To Be, or Not To Be

 

 

The Hatfields versus the McCoys, Coke versus Pepsi, Muslims versus Jews—the world has always seen its share of famous rivalries. On almost every college campus, the tension between Greeks and non-Greeks is quite obvious, with stereotypes shrouding both groups. Some may say it is a rivalry, but to others it is a mere difference in lifestyle. Here at UCF, students from each side have their opinions about the path they chose—and about what they think of their counterparts.

From the Non-Greek Side:

Ryan Schahrer

“Spring semester last year, I rushed. Once I got in, I realized that not everyone had as much in common as you'd think. There was a huge disconnect. I realized that the close relationships I made with people that I just met from classes and through other friends were what I was supposed to be experiencing in a fraternity. It became a job rather than a fun thing to do. Dropping the fraternity gave me lots of free time and let me hang out with the people I actually cared about. I think a lot of it is just hotheaded wealthy Florida kids. They wanted me to value the fraternity above everything else, and that was my biggest struggle. I value the individual; I care more about the relationships I have with people than the image of a fraternity. It does open doors, but you have to sacrifice a large part of who you are, your time and your individuality. I wouldn’t rush again.”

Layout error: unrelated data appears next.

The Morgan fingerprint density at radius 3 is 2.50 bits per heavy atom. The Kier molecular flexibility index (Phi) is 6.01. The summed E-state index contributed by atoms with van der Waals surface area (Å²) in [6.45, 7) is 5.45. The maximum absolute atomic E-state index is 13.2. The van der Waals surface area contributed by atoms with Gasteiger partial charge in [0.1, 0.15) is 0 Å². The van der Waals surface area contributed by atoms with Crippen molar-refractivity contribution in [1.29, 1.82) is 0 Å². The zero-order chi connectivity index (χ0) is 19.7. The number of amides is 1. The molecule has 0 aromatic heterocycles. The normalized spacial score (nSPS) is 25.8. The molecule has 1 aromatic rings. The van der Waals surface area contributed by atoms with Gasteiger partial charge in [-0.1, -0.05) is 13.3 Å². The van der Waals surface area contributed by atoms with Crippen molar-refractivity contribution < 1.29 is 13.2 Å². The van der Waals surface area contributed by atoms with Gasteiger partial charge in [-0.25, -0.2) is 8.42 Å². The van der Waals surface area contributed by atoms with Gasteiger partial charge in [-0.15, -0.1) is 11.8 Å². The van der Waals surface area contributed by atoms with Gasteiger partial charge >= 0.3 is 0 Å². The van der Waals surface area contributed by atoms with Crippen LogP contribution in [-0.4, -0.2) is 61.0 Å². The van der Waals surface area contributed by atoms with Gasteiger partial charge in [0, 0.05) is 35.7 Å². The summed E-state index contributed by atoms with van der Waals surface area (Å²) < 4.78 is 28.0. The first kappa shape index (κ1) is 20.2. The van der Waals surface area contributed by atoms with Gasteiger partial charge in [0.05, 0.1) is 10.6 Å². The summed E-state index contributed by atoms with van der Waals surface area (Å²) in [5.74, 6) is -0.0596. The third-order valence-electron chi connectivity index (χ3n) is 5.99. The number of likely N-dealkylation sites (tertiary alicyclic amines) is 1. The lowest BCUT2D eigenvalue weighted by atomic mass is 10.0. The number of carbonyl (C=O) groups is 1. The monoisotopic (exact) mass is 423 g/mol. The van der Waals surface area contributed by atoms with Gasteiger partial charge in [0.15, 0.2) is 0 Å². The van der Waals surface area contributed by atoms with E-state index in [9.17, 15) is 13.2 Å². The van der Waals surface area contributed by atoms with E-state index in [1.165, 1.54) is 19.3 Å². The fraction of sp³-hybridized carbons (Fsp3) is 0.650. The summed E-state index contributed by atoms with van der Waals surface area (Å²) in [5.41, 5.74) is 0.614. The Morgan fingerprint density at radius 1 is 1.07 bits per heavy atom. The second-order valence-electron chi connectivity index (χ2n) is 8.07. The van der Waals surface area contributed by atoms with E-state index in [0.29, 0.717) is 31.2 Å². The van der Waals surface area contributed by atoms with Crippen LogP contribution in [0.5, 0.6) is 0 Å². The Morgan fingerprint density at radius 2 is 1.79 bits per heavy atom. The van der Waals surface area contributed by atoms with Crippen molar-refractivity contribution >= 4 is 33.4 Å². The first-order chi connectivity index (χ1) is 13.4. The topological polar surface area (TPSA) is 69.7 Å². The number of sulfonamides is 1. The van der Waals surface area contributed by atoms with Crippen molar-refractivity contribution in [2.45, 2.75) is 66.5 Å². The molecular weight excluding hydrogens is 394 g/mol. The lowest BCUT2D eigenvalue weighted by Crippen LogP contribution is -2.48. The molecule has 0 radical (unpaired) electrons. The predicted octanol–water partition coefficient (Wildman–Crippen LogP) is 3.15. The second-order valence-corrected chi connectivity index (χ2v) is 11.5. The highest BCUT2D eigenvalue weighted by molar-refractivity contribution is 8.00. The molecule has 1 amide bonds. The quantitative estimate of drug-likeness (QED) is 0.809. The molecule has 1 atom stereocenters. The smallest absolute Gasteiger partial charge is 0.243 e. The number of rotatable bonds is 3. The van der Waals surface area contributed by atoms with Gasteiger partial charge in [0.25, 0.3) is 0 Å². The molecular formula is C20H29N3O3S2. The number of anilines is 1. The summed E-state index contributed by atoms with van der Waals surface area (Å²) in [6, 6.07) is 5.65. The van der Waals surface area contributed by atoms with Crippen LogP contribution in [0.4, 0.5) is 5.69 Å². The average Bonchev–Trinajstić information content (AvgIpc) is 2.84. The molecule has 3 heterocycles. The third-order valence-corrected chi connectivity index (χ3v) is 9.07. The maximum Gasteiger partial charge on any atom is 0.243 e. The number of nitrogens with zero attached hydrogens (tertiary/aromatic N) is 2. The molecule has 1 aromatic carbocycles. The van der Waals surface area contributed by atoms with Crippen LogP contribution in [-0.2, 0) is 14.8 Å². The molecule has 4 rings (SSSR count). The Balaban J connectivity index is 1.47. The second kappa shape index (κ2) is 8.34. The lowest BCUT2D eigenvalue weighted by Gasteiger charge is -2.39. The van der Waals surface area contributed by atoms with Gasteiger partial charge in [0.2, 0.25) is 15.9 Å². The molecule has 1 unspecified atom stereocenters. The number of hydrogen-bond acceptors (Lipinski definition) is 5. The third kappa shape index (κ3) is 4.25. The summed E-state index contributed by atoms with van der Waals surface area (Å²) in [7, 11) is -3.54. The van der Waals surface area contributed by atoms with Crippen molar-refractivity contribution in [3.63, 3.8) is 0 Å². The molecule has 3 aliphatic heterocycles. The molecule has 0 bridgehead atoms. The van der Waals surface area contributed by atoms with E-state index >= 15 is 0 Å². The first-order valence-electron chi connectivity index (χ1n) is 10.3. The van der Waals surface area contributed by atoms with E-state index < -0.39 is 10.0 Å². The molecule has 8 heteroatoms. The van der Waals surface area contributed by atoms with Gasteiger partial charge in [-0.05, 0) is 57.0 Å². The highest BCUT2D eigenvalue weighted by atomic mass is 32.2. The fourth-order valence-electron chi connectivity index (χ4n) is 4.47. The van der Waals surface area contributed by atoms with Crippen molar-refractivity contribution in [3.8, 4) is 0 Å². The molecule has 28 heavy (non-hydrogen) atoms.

Zinnia Valdes

“I don't really see the reason of ‘going Greek’ besides having to pay a lot to join or going to socials—or as I call them rituals—when I can just join a club of my interest. Being Greek, some people may get distracted from their responsibilities by attending unnecessary events they have. Obviously, it may look good on your résumé for some reason, but I know others who are Greek and have not gained much from it other than having over 2,000 friends on Facebook and some connections here and there. If you have the right intentions and right motives then you will make the best out of it, but just have the money and have the time for the extra events you will have to go to… that don't help your future.”

 

From the Greek Side:

Rachel Smith*

“So many people think, ‘All you guys do is party and it’s so fake,’ but really it’s not like that at all. I know there are fake people and party people in sororities and those who are not in sororities. I feel like with other schools, like FSU and UF, their Greek system runs the school, but I feel like UCF hates us and is always trying to get us in trouble. Every little thing that happens, any stupid thing that happens at a bar, if the person is Greek, then to the rest of the school, everyone who’s Greek did it. A random person could do something like that at a bar, and it’s not like all of UCF is blamed.”

 

Grant Tucker

“For as much of a bad rap fraternity life has, it really teaches you how to manage your time. Yes, we like to go out and party and we definitely like to party more than anyone else, but at the same time, fraternity members’ GPAs are higher than UCF non-Greek GPAs. My dad always used to say, ‘work hard, play harder,’ and that’s the kind of mentality I have and I think a lot of people in Greek life have. As far as individuality, the fraternity doesn't make someone conform. It’s a personal choice. Some people have their cliques in high school and they come to college and they want to stay in their cliques. There are people who aren’t Greek who do that.”

 

*Name has been changed.

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